Guardian Grit in Action - How Joint Exercises Strengthen Warfighter Interoperability

  • Published
  • By Edgar Nava, Space Systems Command Public Affairs
  • Space Systems Command
On April 29-30, 2024, U.S. Space Force (USSF) First Lieutenants Jordan Savage and Jackson Jennings, from Space Systems Command’s Battle Management Command, Control, and Communications Program Executive Office (SSC/BMC3), became the first Guardians to earn Stetsons and Silver Spurs alongside candidates from the U.S. Army’s 1st Armored Brigade Combat Team in Fort Bliss, Texas.

Hosted by the U.S. Army’s 6th Squadron, 1st Cavalry Regiment, this year’s Spur Ride, aptly referred to as ‘Hell Night,’ took place in the Chihuahuan desert over the course of 30 continuous hours. Consisting of a variety of mentally and physically demanding events, such as the BGM-71 TOW litter low crawl, land navigation, reconnaissance, and other infantry warfighting tactics such as call for fire and first aid, candidates humped 60 lb. rucks across 37 miles of arid high desert with minimal sleep to ‘earn their spurs.’

After earning their spurs, Savage and Jennings shared their insight on how joint exercises such as this allow them to flex their Guardian values, fuel their motivations to sharpen their grit, and expand their worldview of how they fit into joint warfighting operations.

“The young soldiers had so many questions for us about our day to day lives, our jobs, and the Space Force. They were dumbfounded that there was no mandatory physical fitness or mandatory formations,” said Savage. “We were the email guys and unsurprisingly, everyone expected us to fail. So, we needed to prove to everyone that USSF is capable, just as much as any other warfighters,” added Jennings. “They’d joke and say, listen here Space Cowboy, you aren’t earning it that easily,” they added.

“It’s important for Guardians to challenge themselves with opportunities like this, not just because it makes you a better warfighter, but also because we owe it to these 18–20-year-old soldiers as they’ll be the ones on the front lines. As Guardians, we’ve got to make sure that they’re as effective as they can be by providing as much capability as possible for them to successfully to do their jobs,” said Jennings.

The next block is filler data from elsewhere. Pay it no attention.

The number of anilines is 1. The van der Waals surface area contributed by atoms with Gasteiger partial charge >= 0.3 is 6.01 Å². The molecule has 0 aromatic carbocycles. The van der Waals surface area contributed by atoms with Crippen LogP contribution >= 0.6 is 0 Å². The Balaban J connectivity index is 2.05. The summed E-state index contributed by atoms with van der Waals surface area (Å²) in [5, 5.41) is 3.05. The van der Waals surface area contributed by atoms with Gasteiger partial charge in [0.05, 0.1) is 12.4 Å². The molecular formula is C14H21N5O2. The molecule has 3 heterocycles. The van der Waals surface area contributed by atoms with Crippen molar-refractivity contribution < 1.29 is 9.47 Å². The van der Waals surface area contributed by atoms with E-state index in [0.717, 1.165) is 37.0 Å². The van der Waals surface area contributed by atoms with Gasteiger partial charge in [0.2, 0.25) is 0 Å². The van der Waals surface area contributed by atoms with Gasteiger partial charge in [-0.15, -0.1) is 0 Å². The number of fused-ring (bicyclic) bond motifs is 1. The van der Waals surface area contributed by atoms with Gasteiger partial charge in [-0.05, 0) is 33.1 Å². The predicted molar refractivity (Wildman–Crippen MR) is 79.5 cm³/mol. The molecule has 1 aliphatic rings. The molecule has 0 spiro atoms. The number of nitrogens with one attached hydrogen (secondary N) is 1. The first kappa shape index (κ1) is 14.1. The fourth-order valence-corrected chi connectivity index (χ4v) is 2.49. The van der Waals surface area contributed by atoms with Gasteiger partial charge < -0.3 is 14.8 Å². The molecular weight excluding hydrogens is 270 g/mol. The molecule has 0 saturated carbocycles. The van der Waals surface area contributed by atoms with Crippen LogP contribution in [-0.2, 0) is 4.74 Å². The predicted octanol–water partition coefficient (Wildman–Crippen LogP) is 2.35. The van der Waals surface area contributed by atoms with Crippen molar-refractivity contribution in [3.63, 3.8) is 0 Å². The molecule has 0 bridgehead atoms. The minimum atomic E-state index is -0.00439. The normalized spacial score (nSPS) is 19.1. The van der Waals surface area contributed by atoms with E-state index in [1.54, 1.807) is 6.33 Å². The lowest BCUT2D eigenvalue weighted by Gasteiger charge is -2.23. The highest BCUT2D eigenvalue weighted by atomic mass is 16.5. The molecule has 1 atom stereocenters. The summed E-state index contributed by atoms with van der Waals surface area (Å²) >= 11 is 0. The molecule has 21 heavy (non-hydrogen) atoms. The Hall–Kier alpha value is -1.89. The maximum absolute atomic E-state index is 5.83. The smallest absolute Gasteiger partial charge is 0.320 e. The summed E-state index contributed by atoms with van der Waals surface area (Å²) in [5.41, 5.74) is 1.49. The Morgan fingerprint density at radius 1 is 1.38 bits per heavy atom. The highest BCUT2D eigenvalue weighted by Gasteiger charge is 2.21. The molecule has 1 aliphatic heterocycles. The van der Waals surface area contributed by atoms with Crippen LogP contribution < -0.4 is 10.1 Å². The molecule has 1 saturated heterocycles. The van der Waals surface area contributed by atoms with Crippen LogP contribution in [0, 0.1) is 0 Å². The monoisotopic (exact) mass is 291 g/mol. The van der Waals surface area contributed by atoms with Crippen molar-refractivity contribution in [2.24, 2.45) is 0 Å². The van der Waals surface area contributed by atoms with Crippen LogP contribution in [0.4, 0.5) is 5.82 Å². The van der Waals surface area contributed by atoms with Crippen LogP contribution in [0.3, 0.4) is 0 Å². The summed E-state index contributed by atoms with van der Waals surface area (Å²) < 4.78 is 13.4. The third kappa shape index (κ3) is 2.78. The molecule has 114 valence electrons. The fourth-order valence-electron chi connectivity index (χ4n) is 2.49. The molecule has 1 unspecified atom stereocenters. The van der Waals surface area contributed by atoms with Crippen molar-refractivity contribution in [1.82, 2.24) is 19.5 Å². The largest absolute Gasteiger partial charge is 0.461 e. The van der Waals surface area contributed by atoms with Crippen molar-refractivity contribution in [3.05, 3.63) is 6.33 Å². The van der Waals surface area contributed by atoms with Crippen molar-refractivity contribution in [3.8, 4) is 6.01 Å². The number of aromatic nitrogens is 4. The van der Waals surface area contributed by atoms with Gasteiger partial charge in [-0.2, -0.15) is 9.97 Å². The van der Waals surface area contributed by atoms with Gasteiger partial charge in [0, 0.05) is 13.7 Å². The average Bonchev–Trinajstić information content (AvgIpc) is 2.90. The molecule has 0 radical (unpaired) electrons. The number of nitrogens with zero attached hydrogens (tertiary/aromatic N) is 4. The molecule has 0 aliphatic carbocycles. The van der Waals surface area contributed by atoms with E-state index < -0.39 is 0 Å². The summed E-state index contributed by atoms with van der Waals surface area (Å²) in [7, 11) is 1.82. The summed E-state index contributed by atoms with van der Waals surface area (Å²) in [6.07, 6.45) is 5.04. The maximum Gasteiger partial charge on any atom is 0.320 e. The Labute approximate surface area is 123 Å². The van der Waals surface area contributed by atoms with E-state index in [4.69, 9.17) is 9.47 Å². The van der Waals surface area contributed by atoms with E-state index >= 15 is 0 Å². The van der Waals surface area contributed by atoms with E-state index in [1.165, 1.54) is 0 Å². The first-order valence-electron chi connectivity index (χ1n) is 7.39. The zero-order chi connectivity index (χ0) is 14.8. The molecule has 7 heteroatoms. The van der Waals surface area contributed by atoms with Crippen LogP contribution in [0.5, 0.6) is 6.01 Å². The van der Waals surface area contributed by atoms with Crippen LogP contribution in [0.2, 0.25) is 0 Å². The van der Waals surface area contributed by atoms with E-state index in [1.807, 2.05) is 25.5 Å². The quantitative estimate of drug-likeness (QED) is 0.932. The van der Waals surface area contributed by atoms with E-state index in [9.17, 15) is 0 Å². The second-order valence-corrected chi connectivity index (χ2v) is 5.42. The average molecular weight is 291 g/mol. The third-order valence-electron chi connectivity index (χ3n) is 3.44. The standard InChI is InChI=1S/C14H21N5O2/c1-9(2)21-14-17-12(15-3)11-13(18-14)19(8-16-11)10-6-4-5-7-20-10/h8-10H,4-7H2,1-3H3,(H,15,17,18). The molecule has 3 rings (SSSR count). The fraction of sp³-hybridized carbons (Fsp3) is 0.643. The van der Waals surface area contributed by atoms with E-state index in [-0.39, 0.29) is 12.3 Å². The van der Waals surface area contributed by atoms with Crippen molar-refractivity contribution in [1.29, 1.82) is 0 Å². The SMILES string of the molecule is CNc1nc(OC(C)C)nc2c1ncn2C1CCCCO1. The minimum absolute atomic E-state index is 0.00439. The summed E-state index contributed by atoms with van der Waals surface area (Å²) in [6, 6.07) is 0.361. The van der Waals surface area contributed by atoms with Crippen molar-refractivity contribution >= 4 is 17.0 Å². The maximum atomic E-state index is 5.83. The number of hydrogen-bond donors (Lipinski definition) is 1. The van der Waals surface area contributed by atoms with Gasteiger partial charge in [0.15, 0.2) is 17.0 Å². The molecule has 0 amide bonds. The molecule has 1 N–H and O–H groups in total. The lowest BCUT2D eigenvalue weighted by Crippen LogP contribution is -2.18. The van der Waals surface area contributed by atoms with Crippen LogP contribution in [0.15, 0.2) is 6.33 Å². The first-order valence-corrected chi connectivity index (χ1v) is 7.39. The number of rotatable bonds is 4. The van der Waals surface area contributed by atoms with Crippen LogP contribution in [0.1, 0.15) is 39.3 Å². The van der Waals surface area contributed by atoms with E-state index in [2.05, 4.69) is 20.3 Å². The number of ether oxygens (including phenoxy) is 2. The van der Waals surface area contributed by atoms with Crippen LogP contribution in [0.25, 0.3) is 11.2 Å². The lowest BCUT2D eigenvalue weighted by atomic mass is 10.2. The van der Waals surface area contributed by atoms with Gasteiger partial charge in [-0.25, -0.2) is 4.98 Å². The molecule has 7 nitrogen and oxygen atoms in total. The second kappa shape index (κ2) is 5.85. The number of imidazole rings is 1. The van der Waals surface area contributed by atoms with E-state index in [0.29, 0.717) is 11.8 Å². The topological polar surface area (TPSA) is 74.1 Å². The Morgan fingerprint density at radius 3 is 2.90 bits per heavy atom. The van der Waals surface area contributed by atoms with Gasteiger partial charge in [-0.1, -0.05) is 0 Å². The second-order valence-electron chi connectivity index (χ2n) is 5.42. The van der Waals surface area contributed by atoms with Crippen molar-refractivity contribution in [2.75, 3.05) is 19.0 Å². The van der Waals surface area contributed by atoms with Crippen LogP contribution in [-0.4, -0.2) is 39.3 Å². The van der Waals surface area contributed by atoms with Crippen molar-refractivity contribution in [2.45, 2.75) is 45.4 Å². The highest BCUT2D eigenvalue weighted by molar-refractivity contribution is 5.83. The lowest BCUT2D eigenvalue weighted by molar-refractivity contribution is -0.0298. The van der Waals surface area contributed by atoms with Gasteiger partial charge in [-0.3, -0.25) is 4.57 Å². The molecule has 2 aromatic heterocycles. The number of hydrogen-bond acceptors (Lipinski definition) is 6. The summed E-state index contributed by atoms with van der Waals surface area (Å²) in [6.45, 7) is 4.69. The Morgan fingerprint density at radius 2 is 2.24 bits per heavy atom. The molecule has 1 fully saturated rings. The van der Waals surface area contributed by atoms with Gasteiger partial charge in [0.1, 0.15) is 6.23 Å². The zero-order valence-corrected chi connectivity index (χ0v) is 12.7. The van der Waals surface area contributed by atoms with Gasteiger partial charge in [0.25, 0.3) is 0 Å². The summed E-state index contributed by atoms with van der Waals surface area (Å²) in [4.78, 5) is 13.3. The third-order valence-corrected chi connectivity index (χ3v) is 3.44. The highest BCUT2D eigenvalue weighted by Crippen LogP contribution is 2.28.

“In future conflict, we’ll need diverse skill sets of all types, and as Guardians, we’ve got to signal that we’re not only physically, but emotionally capable of being forward deployed with our brothers and sisters in arms,” Savage added. “Training side by side and learning how warfighters operate was eye opening. I’m confident that it’ll allow us to better achieve mission success in the future,” he said.

Both Savage and Jennings, although admittedly bloody and bruised, hailed the joint exercise as purposeful, demanding, and fulfilling.

“It was cool to sit there at the end of the ruck, exhausted, tired, but satisfied. Enjoying the rich heritage of participating in traditions reaching back to 1775. Having them dawn the spurs on us was breathtaking, to say the least,” said Savage. “It’s not easy to do a spur ride at zero dark thirty. To be honest, some people didn’t expect for us to finish. But they saw us putting in the same amount of effort, and after we completed it, everyone was very accepting. They wanted to take photos and congratulate us,” added Jennings. The pair also praised the U.S. Army for their hard work and hospitability.

Savage and Jennings were originally selected to participate through a connection they had with another Guardian (formerly from SSC), USSF Capt. Bradley Evans, who also earned his Stetson and spurs alongside Savage and Jennings. In total, 173 out of 230 candidates completed the event, allowing these three young company grade officers to join the growing list of other Guardians with notable firsts, such as USSF Capt. Daniel Reynolds, the first Space Force Ranger, and USSF Col. Mike Hopkins, the first Space Force Astronaut.

Over one year ago, the U.S. Space Force (USSF) unveiled Guardian Spirit, Space Force Handbook 1-1, formalizing organizational values first introduced in the Guardian Ideal in 2021. As you can see, USSF Guardians wasted no time in exemplifying these Guardian values - Character, Connection, Commitment, and Courage, in their day-to-day lives. One can say that the United States Space Force may be America’s youngest and smallest military branch, but what you can’t say is that Guardians aren’t mighty.

For the additional insights into these three Guardians’ experience, be sure to check out Mr. Novelly 's ( or Ms. Nieberg's (Task & Purpose) coverage.